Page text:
Tanya Tania, Tanya Talati and Tania Ghosh, two girls who grew up suddenly into adolescence thanks to the ongoing political turmoil in their countries, India, and Pakistan and another turmoil, deeper inside both.
A story that kept me hooked for 18 hours and by the end, I was holding my breath. But it’s not just about two countries, It’s about two girls sharing their life with each other, their sorrows, their happiness and their darkest secrets.
Antara Ganguli’s first novel Tanya Tania revolves around two girls, Tanya Talati who resides in Karachi and Tania Ghosh who lives in Bombay. A time when violence was exploding in Pakistan and in India, a 16th Century mosque was about to be demolished by Kar Sevaks. But these girls were far away from such turbulence. They were busy in their own world, their boyfriends, parental issues, school-queen titles, and upcoming college life.
Both the protagonists mothers were good friends once upon a time. Out of boredom, Tanya Talati writes a letter to Tania Ghosh, sharing that her leg is broken and she couldn’t find anything else to do. And after a swift reply, their friendship takes off. They start exchanging letters, sharing about a mother who has fallen silent, household bills that are not being paid, sex dominating and becoming a weapon slowly, and servants who act like a better support system than parents. A friendship so unique and innocent that you drown in those letters, reminiscing the time when friendship was simple, and could even be shown via letters.
But then both the countries, India, and Pakistan were on the cusp of achieving power. And with power comes arrogance and ignorance. When Tanya’s brother receives a kidnapping threat, she sets a chain of events that no one could have predicted. Not even Tania, who was left alone in a city that was burning, riot-torn and flames that were coming closer and closer to her home.
Tanya Tania is a book that will leave you spellbound. As a debutante, Antara Ganguli’s writing is confident, fluent and very engaging! I loved the way she explained innocence of teenage of both the girls, their issues, their desperation, their love for their families and their frustration. It is a story that will quickly draw you into the world of friendship, living across the border. Different yet similar in so many ways.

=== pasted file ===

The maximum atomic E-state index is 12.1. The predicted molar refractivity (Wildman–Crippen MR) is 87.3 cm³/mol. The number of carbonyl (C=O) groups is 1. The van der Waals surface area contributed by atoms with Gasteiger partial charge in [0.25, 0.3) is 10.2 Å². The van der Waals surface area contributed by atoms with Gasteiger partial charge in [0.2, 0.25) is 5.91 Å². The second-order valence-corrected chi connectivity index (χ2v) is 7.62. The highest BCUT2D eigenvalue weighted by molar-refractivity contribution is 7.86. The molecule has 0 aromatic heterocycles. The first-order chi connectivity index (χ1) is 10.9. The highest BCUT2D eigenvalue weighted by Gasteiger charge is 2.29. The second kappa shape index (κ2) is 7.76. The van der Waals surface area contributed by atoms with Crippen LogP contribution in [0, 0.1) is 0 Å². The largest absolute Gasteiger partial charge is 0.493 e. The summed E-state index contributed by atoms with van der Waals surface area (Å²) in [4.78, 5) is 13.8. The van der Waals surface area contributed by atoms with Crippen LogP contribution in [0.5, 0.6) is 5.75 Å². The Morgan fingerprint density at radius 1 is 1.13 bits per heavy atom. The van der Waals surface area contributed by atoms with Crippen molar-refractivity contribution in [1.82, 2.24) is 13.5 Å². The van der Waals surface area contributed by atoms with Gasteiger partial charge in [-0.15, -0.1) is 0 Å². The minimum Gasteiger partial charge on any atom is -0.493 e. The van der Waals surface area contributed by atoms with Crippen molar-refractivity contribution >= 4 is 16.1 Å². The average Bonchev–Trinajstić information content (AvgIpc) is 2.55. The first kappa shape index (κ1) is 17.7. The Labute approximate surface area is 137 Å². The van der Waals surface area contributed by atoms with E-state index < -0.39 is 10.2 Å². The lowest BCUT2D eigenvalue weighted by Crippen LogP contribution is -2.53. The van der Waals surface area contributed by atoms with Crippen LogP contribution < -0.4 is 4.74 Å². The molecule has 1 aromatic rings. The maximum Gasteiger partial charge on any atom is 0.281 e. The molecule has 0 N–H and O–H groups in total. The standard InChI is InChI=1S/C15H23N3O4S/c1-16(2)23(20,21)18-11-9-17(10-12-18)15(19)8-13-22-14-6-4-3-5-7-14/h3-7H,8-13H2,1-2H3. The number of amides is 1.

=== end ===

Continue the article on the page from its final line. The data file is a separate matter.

Another main aspect of the book is the 1992 Babri Masjid Riots. Though I was just born at that time, but growing up I have heard many grotesque stories from my parents. How Advani decided in a swift moment that a Ram Mandir was supposed to be built, how they should demolish a mosque, and even Tanya Tania ask the same thing, that how come one man has so much power to demolish something so serene in one swift blow of his words. Babri Masjid was a debate topic in every home, even in Tania Ghosh’s home, where her father used to side with BJP and mother was free from any alliances. From the beginning only you could see signs of an upcoming tragedy.
By the end of the book, Antara Ganguli has shared what had befallen on the residents of Muslim areas in Bombay in a short yet horrific account. No regard for human life, only religion prevailing and cutting into people! 900 people massacred in the fight to prove which religion is better and pious. Even some residences were burned to the ground. Swords in hands and blood in eyes, Shiv Sena also jumped into the fight, to remove the Muslims forever from Bombay. 33 jurisdictions were under curfew, and in one of those jurisdictions, a girl was fighting to save her best friend, a scene that doesn’t go from my mind even after finishing the book.
All in all, Tanya Tania is a book that you will love and it will leave you in an awe. And it is something that you should definitely devour into this July. For Antara Ganguli, now I am patiently waiting for your next book, sipping my tea and reminiscing the letters of Tanya Tania.